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Unit of study_

MATH4414: Advanced Dynamical Systems

In applied mathematics, dynamical systems are systems whose state is changing with time. Examples include the motion of a pendulum, the change in the population of insects in a field or fluid flow in a river. These systems are typically represented mathematically by differential equations or difference equations. Dynamical systems theory reveals universal mechanisms behind disparate natural phenomena. This area of mathematics brings together sophisticated theory from many areas of pure and applied mathematics to create powerful methods that are used to understand and control the dynamical building blocks which make up physical, biological, chemical, engineered and even sociological systems. By doing this unit you will develop a broad knowledge of methods and techniques in dynamical systems, and know how to use these to analyse systems in nature and in technology. This will provide a strong foundation for using mathematics in a broad sweep of applications and for research or further study.

Details

Academic unit Mathematics and Statistics Academic Operations
Unit code MATH4414
Unit name Advanced Dynamical Systems
Session, year
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Semester 2, 2020
Attendance mode Normal day
Location Camperdown/Darlington, Sydney
Credit points 6

Enrolment rules

Prohibitions
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None
Prerequisites
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None
Corequisites
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None
Assumed knowledge
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Assumed knowledge is vector calculus (e.g., MATH2X21), linear algebra (e.g., MATH2X22), dynamical systems and applications (e.g., MATH4063 or MATH3X63) or equivalent. Some familiarity with partial differential equations (e.g., MATH3978) and mathematical computing (e.g., MATH3976) is also assumed.

Available to study abroad and exchange students

Yes

Teaching staff and contact details

Coordinator Geoffrey Vasil, geoffrey.vasil@sydney.edu.au
Type Description Weight Due Length
Assignment Final take-home exam
Combination analytical/computational work. Typed written report
50% Formal exam period
Due date: 03 Dec 2020 at 23:59
4 days
Outcomes assessed: LO1 LO2 LO3 LO4 LO5 LO6
Assignment Assignment 1
Combination analytical/computational work. Type written report.
25% Week 06 4 weeks
Outcomes assessed: LO1 LO2 LO4 LO5 LO6
Assignment Assignment 2
Combination analytical/computational work. Typed written report
25% Week 11 4 weeks
Outcomes assessed: LO3 LO4 LO5 LO6
  • Assignment 1: Will cover the fundamentals of finite maps. Among other things, this will involve the use of composition and transfer operators.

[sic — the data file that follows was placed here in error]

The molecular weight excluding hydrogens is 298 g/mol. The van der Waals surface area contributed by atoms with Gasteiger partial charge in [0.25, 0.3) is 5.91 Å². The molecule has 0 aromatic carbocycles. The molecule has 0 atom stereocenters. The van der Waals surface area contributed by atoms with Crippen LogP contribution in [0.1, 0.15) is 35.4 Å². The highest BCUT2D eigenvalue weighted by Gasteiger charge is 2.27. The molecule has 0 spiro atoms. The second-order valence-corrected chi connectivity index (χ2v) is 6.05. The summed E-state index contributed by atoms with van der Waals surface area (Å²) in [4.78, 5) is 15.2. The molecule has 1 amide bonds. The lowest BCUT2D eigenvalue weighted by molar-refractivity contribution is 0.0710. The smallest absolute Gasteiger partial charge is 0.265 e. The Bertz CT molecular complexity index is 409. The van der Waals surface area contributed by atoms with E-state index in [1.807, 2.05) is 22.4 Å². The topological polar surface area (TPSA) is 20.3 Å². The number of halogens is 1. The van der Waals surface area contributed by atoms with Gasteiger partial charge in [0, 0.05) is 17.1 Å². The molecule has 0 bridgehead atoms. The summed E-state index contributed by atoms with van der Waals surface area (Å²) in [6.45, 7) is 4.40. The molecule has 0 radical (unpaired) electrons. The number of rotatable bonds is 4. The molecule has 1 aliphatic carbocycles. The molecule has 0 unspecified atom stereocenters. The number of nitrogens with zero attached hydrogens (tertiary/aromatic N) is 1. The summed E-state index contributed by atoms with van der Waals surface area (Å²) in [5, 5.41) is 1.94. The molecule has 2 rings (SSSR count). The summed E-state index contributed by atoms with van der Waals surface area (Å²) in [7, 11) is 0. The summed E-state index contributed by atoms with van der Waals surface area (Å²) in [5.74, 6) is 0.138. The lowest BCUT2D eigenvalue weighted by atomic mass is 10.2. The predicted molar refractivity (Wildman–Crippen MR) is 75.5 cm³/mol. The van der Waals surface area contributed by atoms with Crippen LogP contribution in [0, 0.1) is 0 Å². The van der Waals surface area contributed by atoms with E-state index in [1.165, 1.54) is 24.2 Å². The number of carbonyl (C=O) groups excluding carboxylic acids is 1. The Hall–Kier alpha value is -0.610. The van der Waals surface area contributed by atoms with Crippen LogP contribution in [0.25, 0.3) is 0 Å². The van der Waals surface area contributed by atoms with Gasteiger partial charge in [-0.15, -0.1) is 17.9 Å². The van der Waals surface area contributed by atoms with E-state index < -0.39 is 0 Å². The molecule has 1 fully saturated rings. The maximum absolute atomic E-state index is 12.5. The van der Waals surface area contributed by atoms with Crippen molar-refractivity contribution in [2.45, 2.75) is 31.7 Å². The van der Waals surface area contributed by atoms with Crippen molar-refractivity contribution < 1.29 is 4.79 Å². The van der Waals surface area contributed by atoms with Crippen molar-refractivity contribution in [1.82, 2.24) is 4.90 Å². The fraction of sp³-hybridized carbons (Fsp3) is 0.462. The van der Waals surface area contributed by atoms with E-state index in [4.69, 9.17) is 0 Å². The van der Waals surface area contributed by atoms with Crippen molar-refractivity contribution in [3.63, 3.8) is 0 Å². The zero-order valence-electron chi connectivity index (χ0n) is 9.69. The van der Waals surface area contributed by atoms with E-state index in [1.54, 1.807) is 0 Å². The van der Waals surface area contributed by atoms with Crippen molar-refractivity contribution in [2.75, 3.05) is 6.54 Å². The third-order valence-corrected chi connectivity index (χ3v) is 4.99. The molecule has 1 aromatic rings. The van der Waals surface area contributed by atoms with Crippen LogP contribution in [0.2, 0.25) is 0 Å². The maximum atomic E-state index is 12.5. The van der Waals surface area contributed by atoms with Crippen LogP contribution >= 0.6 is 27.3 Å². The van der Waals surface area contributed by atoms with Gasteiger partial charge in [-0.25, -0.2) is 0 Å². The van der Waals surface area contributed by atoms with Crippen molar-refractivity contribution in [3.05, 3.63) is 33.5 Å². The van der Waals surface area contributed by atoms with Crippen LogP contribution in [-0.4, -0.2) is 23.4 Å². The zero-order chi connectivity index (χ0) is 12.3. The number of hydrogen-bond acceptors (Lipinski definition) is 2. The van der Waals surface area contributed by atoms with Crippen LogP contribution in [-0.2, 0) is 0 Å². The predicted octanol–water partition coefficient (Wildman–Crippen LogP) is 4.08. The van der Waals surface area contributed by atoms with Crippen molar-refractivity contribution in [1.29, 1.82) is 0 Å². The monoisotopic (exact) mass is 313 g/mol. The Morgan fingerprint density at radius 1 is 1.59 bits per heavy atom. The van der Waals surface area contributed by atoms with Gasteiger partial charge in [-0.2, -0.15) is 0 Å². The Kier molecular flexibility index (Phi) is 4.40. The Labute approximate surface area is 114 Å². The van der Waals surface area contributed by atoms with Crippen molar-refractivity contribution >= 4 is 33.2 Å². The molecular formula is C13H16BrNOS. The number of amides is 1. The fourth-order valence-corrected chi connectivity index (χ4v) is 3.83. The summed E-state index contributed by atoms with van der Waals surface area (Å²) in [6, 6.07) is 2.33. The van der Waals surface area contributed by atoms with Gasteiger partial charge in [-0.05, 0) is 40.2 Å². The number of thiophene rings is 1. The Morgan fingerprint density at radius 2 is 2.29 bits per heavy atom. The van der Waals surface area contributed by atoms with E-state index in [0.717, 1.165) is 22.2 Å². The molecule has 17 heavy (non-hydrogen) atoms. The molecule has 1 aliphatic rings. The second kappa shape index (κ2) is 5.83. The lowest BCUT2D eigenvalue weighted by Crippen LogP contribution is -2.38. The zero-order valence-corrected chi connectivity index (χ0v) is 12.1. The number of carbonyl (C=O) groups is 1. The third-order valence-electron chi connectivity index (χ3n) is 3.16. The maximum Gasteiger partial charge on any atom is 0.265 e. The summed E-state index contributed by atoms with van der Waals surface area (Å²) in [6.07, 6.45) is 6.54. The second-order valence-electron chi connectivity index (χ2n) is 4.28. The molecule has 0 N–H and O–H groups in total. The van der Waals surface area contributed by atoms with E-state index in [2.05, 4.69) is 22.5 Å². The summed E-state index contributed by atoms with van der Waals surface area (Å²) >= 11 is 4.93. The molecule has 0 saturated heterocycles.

• Assignment 2: Will cover the dynamics of continuous systems. Among other things, this will involve studying chaos and sensitive dependance on initial conditions.
  • Final Exam: This will involve synthesising concepts througout the semester. 

In each case, the topics will be presented with much reference to soecific examples.

Assessment criteria

The work will include a mixture of analytical and computer work. The computer results will be presented in the form of figures and text. Not code specifically. The work will be marked on the basis of correctness and quality of presentation.  

Late submission

In accordance with University policy, these penalties apply when written work is submitted after 11:59pm on the due date:

  • Deduction of 5% of the maximum mark for each calendar day after the due date.
  • After ten calendar days late, a mark of zero will be awarded.

This unit has an exception to the standard University policy or supplementary information has been provided by the unit coordinator. This information is displayed below:

No late assessments will be accepted.

Special consideration

If you experience short-term circumstances beyond your control, such as illness, injury or misadventure or if you have essential commitments which impact your preparation or performance in an assessment, you may be eligible for special consideration or special arrangements.

Academic integrity

The Current Student website provides information on academic honesty, academic dishonesty, and the resources available to all students.

The University expects students and staff to act ethically and honestly and will treat all allegations of academic dishonesty or plagiarism seriously.

We use similarity detection software to detect potential instances of plagiarism or other forms of academic dishonesty. If such matches indicate evidence of plagiarism or other forms of dishonesty, your teacher is required to report your work for further investigation.

WK Topic Learning activity Learning outcomes